knowing more about different kinds of organisms and their diversities, but also the relationships among them. This branch of study was referred to as systematics.
The word systematics is derived from the Latin word ‘systema’. Linnaeus used Systema Naturae    as the title of his publication.
Systematics takes into account evolutionary relationships between organisms.
1.3 TAXONOMIC CATEGORIES
the category is a part of overall taxonomic arrangement, it is called the
taxonomic category
all categories together constitute the taxonomic hierarchy.
Taxonomical studies of all known organisms have led to the development of common categories such as kingdom, phylum or division(for plants), class, order, family, genus and species.
1.3.1 Species
Taxonomic studies consider a group of individual organisms with
fundamental similarities as a species.
Mangifera indica, Solanum tuberosum (potato) and Panthera leo (lion). All the three names, indica, tuberosum and leo, represent the specific epithets, while the first words
Mangifera, Solanum and Panthera are genera
1.3.2 Genus
genera are aggregates of closely related species.
potato,tomato and brinjal are three different species but all belong to the genus
Solanum.
Lion (Panthera leo), leopard (P. pardus) and tiger (P. tigris) with
several common features, are all species of the genus Panthera. This genus
differs from another genus Felis which includes cats.
1.3.3 Family
Family, has a group of related genera with still less number of similarities as compared to genus and species.
Solanum,Petunia and Datura are placed in the family Solanaceae.
genus Panthera, comprising lion, tiger, leopard is put along with genus, Felis (cats) in the family Felidae.
cat and a dog are separated into two different families – Felidae and Cancidae, respectively.
1.3.4 Order
Plant families like Convolvulaceae, Solanaceae are included in the order
Polymoniales mainly based on the floral characters.
The animal order, Carnivora, includes families like Felidae and Cancidae.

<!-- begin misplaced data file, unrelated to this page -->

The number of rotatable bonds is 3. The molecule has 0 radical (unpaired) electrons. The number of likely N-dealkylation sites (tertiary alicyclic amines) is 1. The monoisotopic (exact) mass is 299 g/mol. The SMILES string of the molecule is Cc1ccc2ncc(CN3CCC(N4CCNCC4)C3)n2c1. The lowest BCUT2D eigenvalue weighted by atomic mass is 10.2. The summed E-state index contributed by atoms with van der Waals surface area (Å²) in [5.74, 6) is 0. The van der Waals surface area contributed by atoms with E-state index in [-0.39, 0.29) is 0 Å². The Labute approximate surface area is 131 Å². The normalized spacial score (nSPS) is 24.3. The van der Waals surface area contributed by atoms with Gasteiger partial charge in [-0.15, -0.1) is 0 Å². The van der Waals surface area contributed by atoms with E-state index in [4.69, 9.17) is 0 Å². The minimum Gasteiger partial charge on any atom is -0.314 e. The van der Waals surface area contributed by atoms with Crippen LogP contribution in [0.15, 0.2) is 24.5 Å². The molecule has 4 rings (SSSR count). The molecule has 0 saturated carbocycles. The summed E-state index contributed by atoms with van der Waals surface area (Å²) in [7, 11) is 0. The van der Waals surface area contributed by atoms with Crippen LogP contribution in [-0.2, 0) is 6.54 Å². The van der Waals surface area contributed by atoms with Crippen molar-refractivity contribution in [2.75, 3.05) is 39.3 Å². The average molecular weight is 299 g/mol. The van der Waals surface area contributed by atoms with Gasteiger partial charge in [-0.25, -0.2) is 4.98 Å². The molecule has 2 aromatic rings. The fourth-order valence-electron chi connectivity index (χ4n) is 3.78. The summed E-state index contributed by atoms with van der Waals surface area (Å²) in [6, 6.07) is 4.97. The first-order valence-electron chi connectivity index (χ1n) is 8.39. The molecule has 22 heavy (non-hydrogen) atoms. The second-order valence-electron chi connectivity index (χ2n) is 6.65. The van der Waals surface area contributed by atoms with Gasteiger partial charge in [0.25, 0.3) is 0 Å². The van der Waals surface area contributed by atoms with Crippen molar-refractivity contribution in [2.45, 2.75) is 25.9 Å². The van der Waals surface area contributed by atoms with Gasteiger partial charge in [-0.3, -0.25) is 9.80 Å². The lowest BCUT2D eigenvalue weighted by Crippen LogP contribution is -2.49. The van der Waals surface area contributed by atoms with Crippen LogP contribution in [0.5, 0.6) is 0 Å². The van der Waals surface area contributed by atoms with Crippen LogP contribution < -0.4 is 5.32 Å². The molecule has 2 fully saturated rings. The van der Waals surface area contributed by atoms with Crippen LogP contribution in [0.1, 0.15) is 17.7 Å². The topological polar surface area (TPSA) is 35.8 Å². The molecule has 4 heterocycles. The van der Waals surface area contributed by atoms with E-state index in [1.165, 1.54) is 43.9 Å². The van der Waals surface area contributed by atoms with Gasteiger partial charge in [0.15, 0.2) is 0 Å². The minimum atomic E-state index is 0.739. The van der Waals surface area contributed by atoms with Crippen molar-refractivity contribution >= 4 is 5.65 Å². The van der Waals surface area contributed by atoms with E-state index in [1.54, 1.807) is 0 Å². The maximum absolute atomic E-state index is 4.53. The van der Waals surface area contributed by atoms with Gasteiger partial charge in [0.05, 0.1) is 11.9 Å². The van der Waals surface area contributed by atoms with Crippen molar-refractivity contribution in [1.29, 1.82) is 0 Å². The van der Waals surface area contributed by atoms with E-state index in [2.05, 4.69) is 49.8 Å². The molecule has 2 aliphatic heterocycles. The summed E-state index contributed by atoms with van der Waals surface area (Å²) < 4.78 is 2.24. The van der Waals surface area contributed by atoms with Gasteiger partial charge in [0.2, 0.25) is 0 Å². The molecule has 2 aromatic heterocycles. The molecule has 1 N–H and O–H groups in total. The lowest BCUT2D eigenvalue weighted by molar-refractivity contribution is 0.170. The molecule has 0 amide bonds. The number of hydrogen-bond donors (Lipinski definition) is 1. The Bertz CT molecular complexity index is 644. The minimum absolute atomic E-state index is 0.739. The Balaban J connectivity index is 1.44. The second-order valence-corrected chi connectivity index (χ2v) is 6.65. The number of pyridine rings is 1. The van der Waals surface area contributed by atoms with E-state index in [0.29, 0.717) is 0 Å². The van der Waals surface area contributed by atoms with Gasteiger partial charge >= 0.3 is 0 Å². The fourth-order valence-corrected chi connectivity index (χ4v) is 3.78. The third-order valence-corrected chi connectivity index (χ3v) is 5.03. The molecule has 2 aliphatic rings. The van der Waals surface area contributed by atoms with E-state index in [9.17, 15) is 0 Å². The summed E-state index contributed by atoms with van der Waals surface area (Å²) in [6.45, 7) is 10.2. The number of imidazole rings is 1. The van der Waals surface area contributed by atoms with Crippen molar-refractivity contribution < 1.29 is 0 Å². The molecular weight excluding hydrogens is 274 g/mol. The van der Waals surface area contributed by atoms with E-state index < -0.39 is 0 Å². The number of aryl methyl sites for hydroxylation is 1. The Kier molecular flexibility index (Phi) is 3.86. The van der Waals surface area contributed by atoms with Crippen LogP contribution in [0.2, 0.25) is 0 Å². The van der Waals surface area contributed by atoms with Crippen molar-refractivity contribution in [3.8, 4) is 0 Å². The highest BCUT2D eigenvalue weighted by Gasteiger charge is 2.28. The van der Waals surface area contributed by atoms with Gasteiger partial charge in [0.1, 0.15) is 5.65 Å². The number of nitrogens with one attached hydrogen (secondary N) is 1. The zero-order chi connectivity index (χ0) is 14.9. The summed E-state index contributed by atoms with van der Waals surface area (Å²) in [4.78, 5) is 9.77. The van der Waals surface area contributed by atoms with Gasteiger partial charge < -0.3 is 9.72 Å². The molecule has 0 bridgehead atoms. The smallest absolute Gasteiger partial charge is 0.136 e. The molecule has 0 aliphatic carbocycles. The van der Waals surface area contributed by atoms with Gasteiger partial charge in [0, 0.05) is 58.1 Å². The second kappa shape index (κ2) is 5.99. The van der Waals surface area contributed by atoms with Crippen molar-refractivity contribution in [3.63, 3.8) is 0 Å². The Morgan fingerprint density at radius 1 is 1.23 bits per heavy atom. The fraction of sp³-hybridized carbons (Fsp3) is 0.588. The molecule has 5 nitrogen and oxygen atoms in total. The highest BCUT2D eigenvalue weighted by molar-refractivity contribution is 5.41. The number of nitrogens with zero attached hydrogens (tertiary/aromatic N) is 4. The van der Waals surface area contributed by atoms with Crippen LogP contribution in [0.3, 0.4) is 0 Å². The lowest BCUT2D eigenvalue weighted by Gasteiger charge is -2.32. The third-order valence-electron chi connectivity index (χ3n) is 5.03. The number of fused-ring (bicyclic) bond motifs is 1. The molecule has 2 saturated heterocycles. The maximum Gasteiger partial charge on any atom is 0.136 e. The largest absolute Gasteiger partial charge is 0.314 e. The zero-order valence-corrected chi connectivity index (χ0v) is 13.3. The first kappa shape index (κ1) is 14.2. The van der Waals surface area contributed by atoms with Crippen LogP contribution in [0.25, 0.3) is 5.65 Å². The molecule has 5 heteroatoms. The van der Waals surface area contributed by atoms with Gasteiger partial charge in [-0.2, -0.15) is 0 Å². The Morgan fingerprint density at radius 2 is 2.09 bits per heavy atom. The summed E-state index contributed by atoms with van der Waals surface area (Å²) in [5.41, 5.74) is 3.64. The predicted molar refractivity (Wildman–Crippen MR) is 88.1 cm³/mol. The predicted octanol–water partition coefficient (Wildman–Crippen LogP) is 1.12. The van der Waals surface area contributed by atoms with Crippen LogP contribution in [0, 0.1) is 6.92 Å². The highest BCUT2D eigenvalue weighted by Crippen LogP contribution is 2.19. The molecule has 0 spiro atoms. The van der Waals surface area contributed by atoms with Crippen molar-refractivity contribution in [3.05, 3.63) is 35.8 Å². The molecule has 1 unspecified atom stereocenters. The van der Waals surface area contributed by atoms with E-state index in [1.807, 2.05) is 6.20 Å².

1.3.5 Class
order Primata comprising monkey, gorilla and gibbon is placed in class
Mammalia along with order Carnivora that includes animals like
tiger, cat and dog.
1.3.6 Phylum
fishes, amphibians, reptiles, birds along with mammals are included inphylum Chordata
due to the presence of notochord and dorsal hollow neural system,
In case of plants, classes with a few similar characters are assigned to a higher
category called Division.
1.3.7 Kingdom
All animals belonging Kingdom Animalia
The Kingdom Plantae, on the other hand, is distinct, and comprises all plants
Common        Biological      Genus      Family       Order        Class     Phylum/ Division
Name                  Name
Man          Homo sapiens     Homo      Hominidae     Primata     Mammalia      Chordata
Housefly        Musca          Musca      Muscidae       Diptera      Insecta            Arthropoda
                     domestica
Mango       Mangifera    Mangifera   Anacardiaceae   Sapindales   Dicotyledonae    Angiospermae
                     indica
Wheat    Triticum     Triticum         Poaceae        Poales       Monocotyledonae      Angiospermae
              aestivum
1.4 TAXONOMICAL AIDS
1.4.1 Herbarium
Herbariaalso serve as quick referral systems in taxonomical studies.
1.4.2 Botanical Gardens
The famous botanical gardens are at Kew (England), Indian Botanical
Garden, Howrah (India) and at National Botanical Research Institute,
Lucknow (India).
1.4.3 Museum
Museums have collections of preserved plant and animal specimens for study and reference
1.4.4 Zoological Parks
These are the places where wild animals are kept in protected environments
under human care and which enable us to learn about their food habits
and behaviour.
1.4.5 Key
The keys are based on the contrasting characters generally in a pair called couplet.
It represents the choice made between two opposite options.
This results in acceptance of only one and rejection of the other.
Each statement in the key is called a lead.